Where will you be October 16-18, 2013 and what will you be doing?
I’ll likely be in Abbotsford and I’ll be watching the livestream of the Strange Fire Conference (and I’ll wish I was in California to be there for it live). I know some other people that are just itching to hear what will be said there, but some others are wondering exactly what is this all about and are wondering why John MacArthur is having a conference to simply be divisive or bash people who speak in tongues (or something along those lines).
Well, for those of you who don’t know, there is a serious battle brewing in evangelical circles, and in a majority of evangelicalism the debate is already over and one side has clearly won, mostly because there has been little opposition. The debate has to do with the issues of the charismatic movement and the 2 camps are the continuationist and cessationist camps. I’ve been asked by some of my readers to briefly explain those 2 camps and provide some resources for further understanding, so I’m going to break a rather large blog post into 3 parts. This first part will give an overview of the positions. The second part will give a little background to the conference. The third part will give a series of links to both continuationist and cessationist media for anyone who wants to read/watch further and learn more. Then, I’ll close off the series with a fourth post about my journey from being a charismatic to being a committed cessationist.
So here we go with a brief overview of the continuationist and cessationist camps:
Those in the continuationist camp are called by many names (“Charismatics”, “Pentecostals”, “3rd Wavers”, etc.) but the one unifying belief among all those camps is that continuationists believe that the sign gifts continued after the apostolic age. This means that the gifts/manifestations of the Spirit that were experienced in the New Testament (specifically tongues, prophecy and apostolic healing) continue to manifest in this current age, much like they did in the age of the apostles. This leads to 3 generally accepted points:
a. Tongues continues. There are lots of various positions on the definition and usage of tongues, but continuationists are at least open to the modern practice of speaking in tongues. Some would teach the doctrine of subsequence, which would separate the indwelling and the filling of the Spirit to be 2 separate experiences, one subsequent to the other. I’ve often heard of it as the indwelling happens when you hear the gospel and get saved, but the filling is when you are under the control of the Spirit, get “on fire” for Jesus (usually using Matthew 3:11 as biblical support), or in some other way “get serious” about Christianity.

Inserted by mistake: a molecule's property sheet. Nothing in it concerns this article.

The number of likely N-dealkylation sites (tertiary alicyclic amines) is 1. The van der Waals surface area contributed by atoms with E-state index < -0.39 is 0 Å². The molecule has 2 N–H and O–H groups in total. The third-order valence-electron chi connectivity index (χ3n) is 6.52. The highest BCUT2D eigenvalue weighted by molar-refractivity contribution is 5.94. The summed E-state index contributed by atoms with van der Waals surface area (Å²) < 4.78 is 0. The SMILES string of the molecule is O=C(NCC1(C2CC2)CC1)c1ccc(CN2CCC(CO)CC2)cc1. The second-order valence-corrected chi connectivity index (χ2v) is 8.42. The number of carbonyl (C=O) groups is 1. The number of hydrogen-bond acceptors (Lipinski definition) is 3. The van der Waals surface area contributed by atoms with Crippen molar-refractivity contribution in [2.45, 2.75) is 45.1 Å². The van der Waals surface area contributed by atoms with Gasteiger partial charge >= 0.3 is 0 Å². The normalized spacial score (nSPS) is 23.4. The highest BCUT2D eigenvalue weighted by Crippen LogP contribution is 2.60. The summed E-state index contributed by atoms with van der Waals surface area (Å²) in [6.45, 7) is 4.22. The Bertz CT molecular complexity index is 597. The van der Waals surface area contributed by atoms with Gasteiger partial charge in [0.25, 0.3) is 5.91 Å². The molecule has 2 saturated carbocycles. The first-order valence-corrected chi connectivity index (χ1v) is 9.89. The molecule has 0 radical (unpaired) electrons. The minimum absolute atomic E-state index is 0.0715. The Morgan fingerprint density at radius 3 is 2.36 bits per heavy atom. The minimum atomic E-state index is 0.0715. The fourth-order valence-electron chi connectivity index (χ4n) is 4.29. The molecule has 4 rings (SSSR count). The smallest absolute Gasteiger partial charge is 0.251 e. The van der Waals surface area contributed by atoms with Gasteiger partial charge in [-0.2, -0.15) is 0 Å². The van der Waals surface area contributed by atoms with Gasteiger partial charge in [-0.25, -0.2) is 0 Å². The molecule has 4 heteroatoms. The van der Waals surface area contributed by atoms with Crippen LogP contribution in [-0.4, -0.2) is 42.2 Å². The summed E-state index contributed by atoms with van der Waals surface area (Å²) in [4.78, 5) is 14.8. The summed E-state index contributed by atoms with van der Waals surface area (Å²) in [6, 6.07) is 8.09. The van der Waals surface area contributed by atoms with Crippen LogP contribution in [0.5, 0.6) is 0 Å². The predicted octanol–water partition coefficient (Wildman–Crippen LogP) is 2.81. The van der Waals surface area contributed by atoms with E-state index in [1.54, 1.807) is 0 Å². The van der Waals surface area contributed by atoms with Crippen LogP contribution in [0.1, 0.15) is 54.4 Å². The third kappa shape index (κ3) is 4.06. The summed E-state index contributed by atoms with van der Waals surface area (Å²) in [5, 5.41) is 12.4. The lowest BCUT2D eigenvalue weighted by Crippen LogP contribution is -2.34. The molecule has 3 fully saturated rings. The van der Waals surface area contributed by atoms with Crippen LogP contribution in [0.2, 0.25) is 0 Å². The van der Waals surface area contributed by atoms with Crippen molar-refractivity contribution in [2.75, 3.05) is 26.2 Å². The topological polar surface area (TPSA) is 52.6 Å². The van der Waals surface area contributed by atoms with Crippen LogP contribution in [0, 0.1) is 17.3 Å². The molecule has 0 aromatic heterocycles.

b. Prophecy continues. Continuationists believe that God can/should “speak” directly to believers, outside of scripture, and give them some form of direction/revelation that is propositional in nature. Many continuationists understand what this sounds like (prophecy), and many continuationists would suggest that what they’re doing is not what the prophets Isaiah or Ezekiel were doing. Some express this difference as the difference between the gift and the office of prophet, others express this as a difference between the New and Old Covenant, others simply don’t use the word prophecy but replace it with another word (like “listening prayer” or “hearing the voice of God”), and others simply call it “prophecy” and proudly proclaim “THUS SAITH THE LORD!” All things considered, continuationists get extra-biblical propositional communication from God and believe that prophecy (with an appropriately modified definition of “prophecy”) continues to be an experience of believers in this century.